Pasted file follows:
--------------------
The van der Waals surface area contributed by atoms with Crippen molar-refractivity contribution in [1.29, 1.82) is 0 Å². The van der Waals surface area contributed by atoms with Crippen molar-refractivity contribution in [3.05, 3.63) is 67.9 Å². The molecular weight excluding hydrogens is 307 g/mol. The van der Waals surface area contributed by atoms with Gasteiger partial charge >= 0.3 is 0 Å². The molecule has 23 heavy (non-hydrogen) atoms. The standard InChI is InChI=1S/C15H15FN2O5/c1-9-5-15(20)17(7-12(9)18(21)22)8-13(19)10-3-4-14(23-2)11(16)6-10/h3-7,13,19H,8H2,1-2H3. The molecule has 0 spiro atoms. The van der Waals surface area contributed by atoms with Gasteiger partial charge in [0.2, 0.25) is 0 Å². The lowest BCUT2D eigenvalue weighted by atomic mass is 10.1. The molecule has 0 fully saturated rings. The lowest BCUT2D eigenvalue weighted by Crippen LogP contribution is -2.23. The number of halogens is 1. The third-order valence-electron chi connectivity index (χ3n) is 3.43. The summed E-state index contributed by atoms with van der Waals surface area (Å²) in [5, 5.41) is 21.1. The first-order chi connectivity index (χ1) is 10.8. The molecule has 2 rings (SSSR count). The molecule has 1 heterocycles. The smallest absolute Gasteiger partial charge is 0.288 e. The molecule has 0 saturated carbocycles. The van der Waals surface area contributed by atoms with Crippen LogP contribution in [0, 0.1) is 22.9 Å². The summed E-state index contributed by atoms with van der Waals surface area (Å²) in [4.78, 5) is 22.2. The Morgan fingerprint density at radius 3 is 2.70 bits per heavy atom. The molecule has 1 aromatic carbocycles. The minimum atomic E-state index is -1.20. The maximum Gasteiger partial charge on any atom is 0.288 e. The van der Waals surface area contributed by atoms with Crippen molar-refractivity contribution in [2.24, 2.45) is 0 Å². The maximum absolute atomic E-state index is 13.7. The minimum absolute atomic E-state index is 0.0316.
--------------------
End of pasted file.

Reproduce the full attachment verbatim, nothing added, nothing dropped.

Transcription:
The van der Waals surface area contributed by atoms with Crippen molar-refractivity contribution in [1.29, 1.82) is 0 Å². The van der Waals surface area contributed by atoms with Crippen molar-refractivity contribution in [3.05, 3.63) is 67.9 Å². The molecular weight excluding hydrogens is 307 g/mol. The van der Waals surface area contributed by atoms with Gasteiger partial charge >= 0.3 is 0 Å². The molecule has 23 heavy (non-hydrogen) atoms. The standard InChI is InChI=1S/C15H15FN2O5/c1-9-5-15(20)17(7-12(9)18(21)22)8-13(19)10-3-4-14(23-2)11(16)6-10/h3-7,13,19H,8H2,1-2H3. The molecule has 0 spiro atoms. The van der Waals surface area contributed by atoms with Gasteiger partial charge in [0.2, 0.25) is 0 Å². The lowest BCUT2D eigenvalue weighted by atomic mass is 10.1. The molecule has 0 fully saturated rings. The lowest BCUT2D eigenvalue weighted by Crippen LogP contribution is -2.23. The number of halogens is 1. The third-order valence-electron chi connectivity index (χ3n) is 3.43. The summed E-state index contributed by atoms with van der Waals surface area (Å²) in [5, 5.41) is 21.1. The first-order chi connectivity index (χ1) is 10.8. The molecule has 2 rings (SSSR count). The molecule has 1 heterocycles. The smallest absolute Gasteiger partial charge is 0.288 e. The molecule has 0 saturated carbocycles. The van der Waals surface area contributed by atoms with Crippen LogP contribution in [0, 0.1) is 22.9 Å². The summed E-state index contributed by atoms with van der Waals surface area (Å²) in [4.78, 5) is 22.2. The Morgan fingerprint density at radius 3 is 2.70 bits per heavy atom. The molecule has 1 aromatic carbocycles. The minimum atomic E-state index is -1.20. The maximum Gasteiger partial charge on any atom is 0.288 e. The van der Waals surface area contributed by atoms with Crippen molar-refractivity contribution in [2.24, 2.45) is 0 Å². The maximum absolute atomic E-state index is 13.7. The minimum absolute atomic E-state index is 0.0316.